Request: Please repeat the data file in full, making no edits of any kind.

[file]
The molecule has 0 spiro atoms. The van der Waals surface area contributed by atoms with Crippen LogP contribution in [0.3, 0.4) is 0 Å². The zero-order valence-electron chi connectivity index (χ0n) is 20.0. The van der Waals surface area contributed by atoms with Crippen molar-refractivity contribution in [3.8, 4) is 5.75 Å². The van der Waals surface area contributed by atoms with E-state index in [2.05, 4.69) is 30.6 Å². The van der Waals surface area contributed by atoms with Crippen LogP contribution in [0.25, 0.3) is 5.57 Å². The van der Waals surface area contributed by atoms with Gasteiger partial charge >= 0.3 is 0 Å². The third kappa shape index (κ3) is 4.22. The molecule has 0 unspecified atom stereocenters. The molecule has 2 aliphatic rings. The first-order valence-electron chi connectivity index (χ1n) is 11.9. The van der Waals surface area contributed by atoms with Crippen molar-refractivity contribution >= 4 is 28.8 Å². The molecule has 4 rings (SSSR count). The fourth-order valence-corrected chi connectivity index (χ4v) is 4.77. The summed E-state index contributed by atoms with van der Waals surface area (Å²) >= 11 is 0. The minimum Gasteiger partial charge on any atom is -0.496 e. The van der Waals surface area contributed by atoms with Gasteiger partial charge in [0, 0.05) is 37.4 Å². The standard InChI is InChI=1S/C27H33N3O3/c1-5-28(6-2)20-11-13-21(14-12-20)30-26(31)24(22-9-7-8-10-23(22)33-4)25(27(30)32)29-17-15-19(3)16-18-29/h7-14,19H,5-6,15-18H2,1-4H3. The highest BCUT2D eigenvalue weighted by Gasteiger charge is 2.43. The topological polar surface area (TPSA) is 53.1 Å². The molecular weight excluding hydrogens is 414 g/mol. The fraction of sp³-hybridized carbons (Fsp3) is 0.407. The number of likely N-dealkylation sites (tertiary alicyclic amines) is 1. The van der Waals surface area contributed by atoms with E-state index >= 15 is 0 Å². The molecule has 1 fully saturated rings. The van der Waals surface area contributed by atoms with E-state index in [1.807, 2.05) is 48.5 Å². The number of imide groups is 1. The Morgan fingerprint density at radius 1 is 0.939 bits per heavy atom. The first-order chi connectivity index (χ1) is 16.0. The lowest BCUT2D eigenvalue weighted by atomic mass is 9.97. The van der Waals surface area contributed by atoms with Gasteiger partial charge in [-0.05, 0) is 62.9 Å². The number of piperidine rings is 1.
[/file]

The molecule has 0 spiro atoms. The van der Waals surface area contributed by atoms with Crippen LogP contribution in [0.3, 0.4) is 0 Å². The zero-order valence-electron chi connectivity index (χ0n) is 20.0. The van der Waals surface area contributed by atoms with Crippen molar-refractivity contribution in [3.8, 4) is 5.75 Å². The van der Waals surface area contributed by atoms with E-state index in [2.05, 4.69) is 30.6 Å². The van der Waals surface area contributed by atoms with Crippen LogP contribution in [0.25, 0.3) is 5.57 Å². The van der Waals surface area contributed by atoms with Gasteiger partial charge >= 0.3 is 0 Å². The third kappa shape index (κ3) is 4.22. The molecule has 0 unspecified atom stereocenters. The molecule has 2 aliphatic rings. The first-order valence-electron chi connectivity index (χ1n) is 11.9. The van der Waals surface area contributed by atoms with Crippen molar-refractivity contribution >= 4 is 28.8 Å². The molecule has 4 rings (SSSR count). The fourth-order valence-corrected chi connectivity index (χ4v) is 4.77. The summed E-state index contributed by atoms with van der Waals surface area (Å²) >= 11 is 0. The minimum Gasteiger partial charge on any atom is -0.496 e. The van der Waals surface area contributed by atoms with Gasteiger partial charge in [0, 0.05) is 37.4 Å². The standard InChI is InChI=1S/C27H33N3O3/c1-5-28(6-2)20-11-13-21(14-12-20)30-26(31)24(22-9-7-8-10-23(22)33-4)25(27(30)32)29-17-15-19(3)16-18-29/h7-14,19H,5-6,15-18H2,1-4H3. The highest BCUT2D eigenvalue weighted by Gasteiger charge is 2.43. The topological polar surface area (TPSA) is 53.1 Å². The molecular weight excluding hydrogens is 414 g/mol. The fraction of sp³-hybridized carbons (Fsp3) is 0.407. The number of likely N-dealkylation sites (tertiary alicyclic amines) is 1. The van der Waals surface area contributed by atoms with E-state index >= 15 is 0 Å². The molecule has 1 fully saturated rings. The van der Waals surface area contributed by atoms with E-state index in [1.807, 2.05) is 48.5 Å². The number of imide groups is 1. The Morgan fingerprint density at radius 1 is 0.939 bits per heavy atom. The first-order chi connectivity index (χ1) is 16.0. The lowest BCUT2D eigenvalue weighted by atomic mass is 9.97. The van der Waals surface area contributed by atoms with Gasteiger partial charge in [-0.05, 0) is 62.9 Å². The number of piperidine rings is 1.